Phil 15: Knowledge and its Limits

Summer session 2, 2016 • University of California, San Diego

Instructor: Jason Winning      Lecture place/time: WLH 2113, MW 2–4:50 pm
Email: rwinning@ucsd.edu      Office hours place/time: HSS 7059, TBA
Section A01 Meeting place/time:      WLH 2113, MW 12–12:50 pm
Section A02 Meeting place/time:      WLH 2113, MW 1–1:50 pm
Final place/time:      WLH 2111, Friday, 9/2/16, 3–5:50

Course Description

This course will introduce students to one of the core topics of philosophy: the theory of knowledge, otherwise known as epistemology.

Required Texts

The book An Introduction to the Theory of Knowledge, by Noah Lemos, is the only required book. There is also a recommended book available at the bookstore: The Outer Limits of Reason: What Science, Mathematics, and Logic Cannot Tell Us, by Noson Yanofsky. All readings which are not in the Lemos book will be made available electronically on TritonEd.

Course Mechanics

Lectures and discussion: I lecture with slides. The slides will be used to focus discussion and organize complex material; they are not a substitute for the readings. The slides will be made available on TritonEd a few days after lecture. Students are expected to take careful notes and will be held responsible for the material discussed in class not found on the slides or in the readings.

Reading Assignments: Students are required to read each selection prior to class. You should take notes while reading, keeping track of questions or issues that arise. You should bring both the reading and the notes/questions to class.

Grading

To receive participation credit, you are required to (on a regular basis) come to lecture with at least one question prepared, based on the readings listed for that lecture, and ask your question at some point during class.

All three exams will include a mixture of multiple choice, fill-in-the-blank, questions calling for a paragraph-length answer, and questions calling for a 1–2 page answer. Exam 1 will cover lectures 1, 2, and 3. Exam 2 will cover lectures 4, 5, and 6. The final exam will be comprehensive, but will be concentrated more heavily on lectures 7–10.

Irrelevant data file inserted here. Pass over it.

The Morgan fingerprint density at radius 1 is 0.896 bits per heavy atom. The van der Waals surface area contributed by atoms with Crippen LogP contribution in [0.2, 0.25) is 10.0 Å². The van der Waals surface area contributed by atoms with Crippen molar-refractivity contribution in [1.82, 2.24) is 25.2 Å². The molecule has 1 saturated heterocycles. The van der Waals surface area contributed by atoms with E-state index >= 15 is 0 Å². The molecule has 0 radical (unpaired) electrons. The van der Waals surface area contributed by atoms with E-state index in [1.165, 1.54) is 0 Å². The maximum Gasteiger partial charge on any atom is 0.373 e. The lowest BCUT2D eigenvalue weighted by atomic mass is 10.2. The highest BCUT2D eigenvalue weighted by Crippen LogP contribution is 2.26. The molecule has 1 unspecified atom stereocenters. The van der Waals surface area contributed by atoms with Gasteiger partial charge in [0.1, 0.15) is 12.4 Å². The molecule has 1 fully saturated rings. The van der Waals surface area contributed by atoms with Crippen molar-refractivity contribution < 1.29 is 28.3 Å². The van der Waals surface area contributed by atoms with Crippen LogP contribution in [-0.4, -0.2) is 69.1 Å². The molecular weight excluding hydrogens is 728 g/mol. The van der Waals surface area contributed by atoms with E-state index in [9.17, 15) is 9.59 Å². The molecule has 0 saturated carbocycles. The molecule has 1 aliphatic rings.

If the student performs better on exam 1 than on exam 2, then exam 1 will count for 30% of the final grade, and exam 2 20%. Otherwise, exam 1 will count for 20% of the final grade, and exam 2 30%.

Course Policies

Discussion sections:Discussion sections attendance is optional. You will be expected to participate in class during the lectures. The participation grade will be drawn primarily from your participation during the lectures (see above for details).

Academic Integrity: All suspicions of academic misconduct will be reported to the Academic Integrity Office according to university policy. Academic misconduct is not just blatant cheating (e.g., copying off another student during an exam), but includes copying other students’ essays; copying or using old essays; forgetting to cite material you took from an outside resource; turning in work completed in total or in part by another. This is an incomplete list; if you have questions concerning academic misconduct it is your responsibility to ask me for advice.

Tentative Reading Schedule (subject to change)